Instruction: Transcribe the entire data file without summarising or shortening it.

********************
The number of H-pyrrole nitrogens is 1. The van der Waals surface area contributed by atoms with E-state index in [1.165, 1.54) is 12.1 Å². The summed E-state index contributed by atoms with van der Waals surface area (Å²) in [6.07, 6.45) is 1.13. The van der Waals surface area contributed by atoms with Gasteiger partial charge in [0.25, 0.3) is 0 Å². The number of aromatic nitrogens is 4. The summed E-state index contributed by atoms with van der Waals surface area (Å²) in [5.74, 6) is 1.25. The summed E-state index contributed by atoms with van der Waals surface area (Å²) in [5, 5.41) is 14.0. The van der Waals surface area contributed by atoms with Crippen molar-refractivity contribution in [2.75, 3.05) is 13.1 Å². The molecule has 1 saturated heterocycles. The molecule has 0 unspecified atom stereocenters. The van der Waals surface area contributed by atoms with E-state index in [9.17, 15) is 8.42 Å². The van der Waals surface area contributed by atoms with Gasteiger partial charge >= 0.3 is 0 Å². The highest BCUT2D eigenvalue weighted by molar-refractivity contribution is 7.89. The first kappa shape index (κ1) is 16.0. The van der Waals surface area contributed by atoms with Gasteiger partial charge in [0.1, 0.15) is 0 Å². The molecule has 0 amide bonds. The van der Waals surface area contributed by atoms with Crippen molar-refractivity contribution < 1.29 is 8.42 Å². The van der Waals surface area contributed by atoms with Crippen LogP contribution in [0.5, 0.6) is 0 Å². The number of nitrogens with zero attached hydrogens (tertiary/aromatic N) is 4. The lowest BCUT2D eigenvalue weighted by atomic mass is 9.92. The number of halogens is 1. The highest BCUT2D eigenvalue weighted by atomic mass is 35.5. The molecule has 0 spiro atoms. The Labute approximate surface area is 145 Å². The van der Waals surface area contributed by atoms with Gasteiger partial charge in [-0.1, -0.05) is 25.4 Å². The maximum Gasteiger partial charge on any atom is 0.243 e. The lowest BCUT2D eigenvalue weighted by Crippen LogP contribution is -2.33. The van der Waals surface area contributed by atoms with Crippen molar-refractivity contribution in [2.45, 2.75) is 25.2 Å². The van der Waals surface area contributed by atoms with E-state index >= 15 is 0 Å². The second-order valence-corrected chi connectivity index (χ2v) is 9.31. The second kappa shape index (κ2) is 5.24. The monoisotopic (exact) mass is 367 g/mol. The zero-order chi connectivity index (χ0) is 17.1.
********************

The number of H-pyrrole nitrogens is 1. The van der Waals surface area contributed by atoms with E-state index in [1.165, 1.54) is 12.1 Å². The summed E-state index contributed by atoms with van der Waals surface area (Å²) in [6.07, 6.45) is 1.13. The van der Waals surface area contributed by atoms with Gasteiger partial charge in [0.25, 0.3) is 0 Å². The number of aromatic nitrogens is 4. The summed E-state index contributed by atoms with van der Waals surface area (Å²) in [5.74, 6) is 1.25. The summed E-state index contributed by atoms with van der Waals surface area (Å²) in [5, 5.41) is 14.0. The van der Waals surface area contributed by atoms with Crippen molar-refractivity contribution in [2.75, 3.05) is 13.1 Å². The molecule has 1 saturated heterocycles. The molecule has 0 unspecified atom stereocenters. The van der Waals surface area contributed by atoms with E-state index in [9.17, 15) is 8.42 Å². The van der Waals surface area contributed by atoms with Gasteiger partial charge >= 0.3 is 0 Å². The highest BCUT2D eigenvalue weighted by molar-refractivity contribution is 7.89. The first kappa shape index (κ1) is 16.0. The van der Waals surface area contributed by atoms with Gasteiger partial charge in [0.1, 0.15) is 0 Å². The molecule has 0 amide bonds. The van der Waals surface area contributed by atoms with Crippen molar-refractivity contribution < 1.29 is 8.42 Å². The van der Waals surface area contributed by atoms with Crippen LogP contribution in [0.5, 0.6) is 0 Å². The number of nitrogens with zero attached hydrogens (tertiary/aromatic N) is 4. The lowest BCUT2D eigenvalue weighted by atomic mass is 9.92. The number of halogens is 1. The highest BCUT2D eigenvalue weighted by atomic mass is 35.5. The molecule has 0 spiro atoms. The Labute approximate surface area is 145 Å². The van der Waals surface area contributed by atoms with Gasteiger partial charge in [-0.1, -0.05) is 25.4 Å². The maximum Gasteiger partial charge on any atom is 0.243 e. The lowest BCUT2D eigenvalue weighted by Crippen LogP contribution is -2.33. The van der Waals surface area contributed by atoms with Crippen molar-refractivity contribution in [2.45, 2.75) is 25.2 Å². The van der Waals surface area contributed by atoms with E-state index >= 15 is 0 Å². The second-order valence-corrected chi connectivity index (χ2v) is 9.31. The second kappa shape index (κ2) is 5.24. The monoisotopic (exact) mass is 367 g/mol. The zero-order chi connectivity index (χ0) is 17.1.